Amid reports President Donald Trump's administration is clamping down on various federal agencies' social media use, Badlands National Park decided to go ahead and tweet about climate change anyway. The official Twitter account of the national park posted several tweets Tuesday afternoon, warning about the growing amount of carbon dioxide in the atmosphere and ocean acidity:
Badlands DGAF pic.twitter.com/zdrt2jSqEO
— Colin Jones (@colinjones) January 24, 2017
National Parks News then decided to join the rebellion:
— National Parks News (@NPCA) January 24, 2017
Tweeting about carbon dioxide in the atmosphere might not seem all that bold at first glance, but the posts came on the heels of the Trump administration strictly prohibiting employees of the EPA, HHS, USDA, and NIH from posting on social media, talking to reporters, or publishing press releases and blog posts. Trump's administration has also been notoriously hesitant to embrace the reality of climate change.
On top of that, the National Park Service was temporarily banned from Twitter over the weekend for re-tweeting two tweets from its official account on Inauguration Day that were "considered unsympathetic to President Trump," The Washington Post reported. The NPS apologized and promised to stick to sharing "the beauty and history of our national parks" after getting its Twitter privileges back.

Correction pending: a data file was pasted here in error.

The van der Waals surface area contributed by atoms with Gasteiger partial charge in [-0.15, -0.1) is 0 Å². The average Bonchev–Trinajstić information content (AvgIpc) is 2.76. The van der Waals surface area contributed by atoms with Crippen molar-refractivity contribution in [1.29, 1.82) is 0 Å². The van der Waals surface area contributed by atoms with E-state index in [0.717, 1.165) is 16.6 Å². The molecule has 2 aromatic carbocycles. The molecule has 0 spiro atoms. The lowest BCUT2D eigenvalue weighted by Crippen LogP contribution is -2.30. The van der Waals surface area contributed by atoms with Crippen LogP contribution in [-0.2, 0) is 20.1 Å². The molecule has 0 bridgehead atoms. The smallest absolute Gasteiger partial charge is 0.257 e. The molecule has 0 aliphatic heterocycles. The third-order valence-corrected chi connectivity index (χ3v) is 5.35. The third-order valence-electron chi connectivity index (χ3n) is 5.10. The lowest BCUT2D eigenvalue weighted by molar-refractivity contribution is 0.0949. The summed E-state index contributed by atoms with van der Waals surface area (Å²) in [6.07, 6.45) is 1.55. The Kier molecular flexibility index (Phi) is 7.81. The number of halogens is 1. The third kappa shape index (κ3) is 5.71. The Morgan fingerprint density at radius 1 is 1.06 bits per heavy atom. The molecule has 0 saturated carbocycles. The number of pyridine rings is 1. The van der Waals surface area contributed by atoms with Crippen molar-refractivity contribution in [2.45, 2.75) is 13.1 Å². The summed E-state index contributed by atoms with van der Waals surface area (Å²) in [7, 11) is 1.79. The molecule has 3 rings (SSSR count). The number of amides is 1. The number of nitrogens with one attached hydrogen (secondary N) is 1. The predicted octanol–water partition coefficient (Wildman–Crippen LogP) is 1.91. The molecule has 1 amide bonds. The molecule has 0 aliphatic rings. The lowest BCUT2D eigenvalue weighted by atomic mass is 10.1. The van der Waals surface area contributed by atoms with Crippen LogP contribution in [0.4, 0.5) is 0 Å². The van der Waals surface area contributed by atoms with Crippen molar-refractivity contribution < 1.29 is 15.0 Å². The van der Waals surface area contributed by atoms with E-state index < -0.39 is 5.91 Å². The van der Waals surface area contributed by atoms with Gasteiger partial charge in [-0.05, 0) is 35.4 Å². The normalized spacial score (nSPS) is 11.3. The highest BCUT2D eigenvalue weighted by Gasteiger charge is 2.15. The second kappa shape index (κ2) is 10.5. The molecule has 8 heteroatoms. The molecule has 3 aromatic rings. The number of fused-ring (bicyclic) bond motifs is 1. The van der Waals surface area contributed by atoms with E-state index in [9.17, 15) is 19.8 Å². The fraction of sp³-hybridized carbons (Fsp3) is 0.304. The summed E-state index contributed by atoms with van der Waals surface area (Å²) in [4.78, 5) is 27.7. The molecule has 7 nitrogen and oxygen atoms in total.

Maybe Badlands didn't get the memo — or maybe America's national parks are going rogue. Becca Stanek
Now that President Trump has the nuclear codes in his hands, two Democratic lawmakers are hoping to make it a little harder for him to actually use them. On Tuesday, Sen. Ed Markey (D-Mass.) and Rep. Ted Lieu (D-Calif.) reintroduced a bill that would prevent Trump from launching a nuclear strike if Congress had not declared war. As it stands now, the president holds the right to launch a preemptive nuclear strike, a policy both Markey and Lieu oppose no matter who the president may be.
Markey and Lieu first tried to introduce this bill in September, after Trump suggested at a presidential debate that he couldn't "take anything off the table" when it came to nuclear weapons, including first strike. But now that Trump has actually been sworn into office, Markey and Lieu say this bill is more pressing than ever.
"It is a frightening reality that the U.S. now has a commander-in-chief who has demonstrated ignorance of the nuclear triad, stated his desire to be 'unpredictable' with nuclear weapons, and as president-elect was making sweeping statements about U.S. nuclear policy over Twitter," Lieu said in a statement. He urged Congress to pass a "system of checks and balances" to be "applied to the potentially civilization-ending threat of nuclear war." Becca Stanek
Democratic senator forces Trump nominee to admit Trump's inauguration crowd was smaller than Obama's